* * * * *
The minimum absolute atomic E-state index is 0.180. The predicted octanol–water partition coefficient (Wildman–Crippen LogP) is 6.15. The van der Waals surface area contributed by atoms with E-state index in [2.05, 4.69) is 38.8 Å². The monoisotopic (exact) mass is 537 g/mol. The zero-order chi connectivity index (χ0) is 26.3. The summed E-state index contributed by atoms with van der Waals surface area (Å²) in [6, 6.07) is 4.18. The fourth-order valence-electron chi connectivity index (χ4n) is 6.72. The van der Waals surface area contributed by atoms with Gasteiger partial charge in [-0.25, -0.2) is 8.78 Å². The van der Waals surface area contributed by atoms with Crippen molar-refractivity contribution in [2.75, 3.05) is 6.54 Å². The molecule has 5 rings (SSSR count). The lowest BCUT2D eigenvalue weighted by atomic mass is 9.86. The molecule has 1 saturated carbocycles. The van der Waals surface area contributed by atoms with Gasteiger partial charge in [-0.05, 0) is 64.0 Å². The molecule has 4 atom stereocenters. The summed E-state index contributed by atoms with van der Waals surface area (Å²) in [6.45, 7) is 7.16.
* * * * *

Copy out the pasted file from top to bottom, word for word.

The minimum absolute atomic E-state index is 0.180. The predicted octanol–water partition coefficient (Wildman–Crippen LogP) is 6.15. The van der Waals surface area contributed by atoms with E-state index in [2.05, 4.69) is 38.8 Å². The monoisotopic (exact) mass is 537 g/mol. The zero-order chi connectivity index (χ0) is 26.3. The summed E-state index contributed by atoms with van der Waals surface area (Å²) in [6, 6.07) is 4.18. The fourth-order valence-electron chi connectivity index (χ4n) is 6.72. The van der Waals surface area contributed by atoms with Gasteiger partial charge in [-0.25, -0.2) is 8.78 Å². The van der Waals surface area contributed by atoms with Crippen molar-refractivity contribution in [2.75, 3.05) is 6.54 Å². The molecule has 5 rings (SSSR count). The lowest BCUT2D eigenvalue weighted by atomic mass is 9.86. The molecule has 1 saturated carbocycles. The van der Waals surface area contributed by atoms with Gasteiger partial charge in [-0.05, 0) is 64.0 Å². The molecule has 4 atom stereocenters. The summed E-state index contributed by atoms with van der Waals surface area (Å²) in [6.45, 7) is 7.16.